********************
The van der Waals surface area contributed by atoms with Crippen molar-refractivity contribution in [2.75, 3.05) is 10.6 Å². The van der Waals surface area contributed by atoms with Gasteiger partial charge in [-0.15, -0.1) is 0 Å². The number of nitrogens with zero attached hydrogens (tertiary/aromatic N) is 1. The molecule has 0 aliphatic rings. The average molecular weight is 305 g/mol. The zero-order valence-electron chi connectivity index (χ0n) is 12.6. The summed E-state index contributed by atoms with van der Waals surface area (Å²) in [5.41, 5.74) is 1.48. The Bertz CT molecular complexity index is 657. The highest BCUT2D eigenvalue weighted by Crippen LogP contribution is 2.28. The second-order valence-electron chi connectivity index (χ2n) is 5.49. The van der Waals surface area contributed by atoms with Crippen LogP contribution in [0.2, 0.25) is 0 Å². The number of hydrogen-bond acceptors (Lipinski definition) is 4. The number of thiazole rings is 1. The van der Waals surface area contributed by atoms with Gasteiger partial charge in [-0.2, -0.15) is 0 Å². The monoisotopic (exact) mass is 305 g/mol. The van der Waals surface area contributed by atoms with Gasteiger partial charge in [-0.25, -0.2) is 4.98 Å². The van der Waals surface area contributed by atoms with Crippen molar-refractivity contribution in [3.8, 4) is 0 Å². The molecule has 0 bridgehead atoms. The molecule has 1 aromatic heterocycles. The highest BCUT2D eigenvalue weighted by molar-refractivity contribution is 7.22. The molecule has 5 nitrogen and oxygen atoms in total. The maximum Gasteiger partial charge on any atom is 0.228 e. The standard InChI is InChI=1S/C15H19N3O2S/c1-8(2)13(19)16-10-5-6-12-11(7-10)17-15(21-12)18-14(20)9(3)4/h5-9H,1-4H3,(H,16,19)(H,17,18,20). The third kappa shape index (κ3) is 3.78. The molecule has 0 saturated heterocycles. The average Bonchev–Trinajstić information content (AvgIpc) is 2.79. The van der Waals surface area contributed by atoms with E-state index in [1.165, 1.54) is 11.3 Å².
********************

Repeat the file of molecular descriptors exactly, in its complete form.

The van der Waals surface area contributed by atoms with Crippen molar-refractivity contribution in [2.75, 3.05) is 10.6 Å². The van der Waals surface area contributed by atoms with Gasteiger partial charge in [-0.15, -0.1) is 0 Å². The number of nitrogens with zero attached hydrogens (tertiary/aromatic N) is 1. The molecule has 0 aliphatic rings. The average molecular weight is 305 g/mol. The zero-order valence-electron chi connectivity index (χ0n) is 12.6. The summed E-state index contributed by atoms with van der Waals surface area (Å²) in [5.41, 5.74) is 1.48. The Bertz CT molecular complexity index is 657. The highest BCUT2D eigenvalue weighted by Crippen LogP contribution is 2.28. The second-order valence-electron chi connectivity index (χ2n) is 5.49. The van der Waals surface area contributed by atoms with Crippen LogP contribution in [0.2, 0.25) is 0 Å². The number of hydrogen-bond acceptors (Lipinski definition) is 4. The number of thiazole rings is 1. The van der Waals surface area contributed by atoms with Gasteiger partial charge in [-0.2, -0.15) is 0 Å². The monoisotopic (exact) mass is 305 g/mol. The van der Waals surface area contributed by atoms with Gasteiger partial charge in [-0.25, -0.2) is 4.98 Å². The van der Waals surface area contributed by atoms with Crippen molar-refractivity contribution in [3.8, 4) is 0 Å². The molecule has 0 bridgehead atoms. The molecule has 1 aromatic heterocycles. The highest BCUT2D eigenvalue weighted by molar-refractivity contribution is 7.22. The molecule has 5 nitrogen and oxygen atoms in total. The maximum Gasteiger partial charge on any atom is 0.228 e. The standard InChI is InChI=1S/C15H19N3O2S/c1-8(2)13(19)16-10-5-6-12-11(7-10)17-15(21-12)18-14(20)9(3)4/h5-9H,1-4H3,(H,16,19)(H,17,18,20). The third kappa shape index (κ3) is 3.78. The molecule has 0 saturated heterocycles. The average Bonchev–Trinajstić information content (AvgIpc) is 2.79. The van der Waals surface area contributed by atoms with E-state index in [1.165, 1.54) is 11.3 Å².